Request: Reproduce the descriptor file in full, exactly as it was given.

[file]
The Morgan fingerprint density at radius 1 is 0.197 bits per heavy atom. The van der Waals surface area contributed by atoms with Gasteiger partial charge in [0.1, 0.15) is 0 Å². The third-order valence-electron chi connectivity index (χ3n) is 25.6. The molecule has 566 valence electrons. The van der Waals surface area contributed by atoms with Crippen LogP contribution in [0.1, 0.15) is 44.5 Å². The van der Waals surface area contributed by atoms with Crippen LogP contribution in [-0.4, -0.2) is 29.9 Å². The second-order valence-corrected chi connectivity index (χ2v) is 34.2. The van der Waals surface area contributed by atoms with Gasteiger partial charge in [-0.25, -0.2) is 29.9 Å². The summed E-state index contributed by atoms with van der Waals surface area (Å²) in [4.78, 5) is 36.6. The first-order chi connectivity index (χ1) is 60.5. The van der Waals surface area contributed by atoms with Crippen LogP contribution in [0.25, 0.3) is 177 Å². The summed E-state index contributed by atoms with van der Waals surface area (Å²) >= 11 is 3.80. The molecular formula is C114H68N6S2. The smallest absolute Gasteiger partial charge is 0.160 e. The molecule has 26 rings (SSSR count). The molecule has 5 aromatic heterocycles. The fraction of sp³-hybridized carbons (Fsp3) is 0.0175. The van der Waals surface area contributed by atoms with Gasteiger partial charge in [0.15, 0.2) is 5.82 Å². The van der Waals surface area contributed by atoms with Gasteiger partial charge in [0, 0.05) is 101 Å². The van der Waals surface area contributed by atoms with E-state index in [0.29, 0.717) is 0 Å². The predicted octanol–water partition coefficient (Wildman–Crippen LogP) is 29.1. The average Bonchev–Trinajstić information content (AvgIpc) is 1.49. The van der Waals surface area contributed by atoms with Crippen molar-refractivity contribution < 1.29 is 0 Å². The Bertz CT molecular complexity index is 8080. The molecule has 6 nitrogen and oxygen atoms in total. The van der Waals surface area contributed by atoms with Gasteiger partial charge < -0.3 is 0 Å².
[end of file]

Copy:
The Morgan fingerprint density at radius 1 is 0.197 bits per heavy atom. The van der Waals surface area contributed by atoms with Gasteiger partial charge in [0.1, 0.15) is 0 Å². The third-order valence-electron chi connectivity index (χ3n) is 25.6. The molecule has 566 valence electrons. The van der Waals surface area contributed by atoms with Crippen LogP contribution in [0.1, 0.15) is 44.5 Å². The van der Waals surface area contributed by atoms with Crippen LogP contribution in [-0.4, -0.2) is 29.9 Å². The second-order valence-corrected chi connectivity index (χ2v) is 34.2. The van der Waals surface area contributed by atoms with Gasteiger partial charge in [-0.25, -0.2) is 29.9 Å². The summed E-state index contributed by atoms with van der Waals surface area (Å²) in [4.78, 5) is 36.6. The first-order chi connectivity index (χ1) is 60.5. The van der Waals surface area contributed by atoms with Crippen LogP contribution in [0.25, 0.3) is 177 Å². The summed E-state index contributed by atoms with van der Waals surface area (Å²) >= 11 is 3.80. The molecular formula is C114H68N6S2. The smallest absolute Gasteiger partial charge is 0.160 e. The molecule has 26 rings (SSSR count). The molecule has 5 aromatic heterocycles. The fraction of sp³-hybridized carbons (Fsp3) is 0.0175. The van der Waals surface area contributed by atoms with Gasteiger partial charge in [0.15, 0.2) is 5.82 Å². The van der Waals surface area contributed by atoms with Gasteiger partial charge in [0, 0.05) is 101 Å². The van der Waals surface area contributed by atoms with E-state index in [0.29, 0.717) is 0 Å². The predicted octanol–water partition coefficient (Wildman–Crippen LogP) is 29.1. The average Bonchev–Trinajstić information content (AvgIpc) is 1.49. The van der Waals surface area contributed by atoms with Crippen molar-refractivity contribution < 1.29 is 0 Å². The Bertz CT molecular complexity index is 8080. The molecule has 6 nitrogen and oxygen atoms in total. The van der Waals surface area contributed by atoms with Gasteiger partial charge < -0.3 is 0 Å².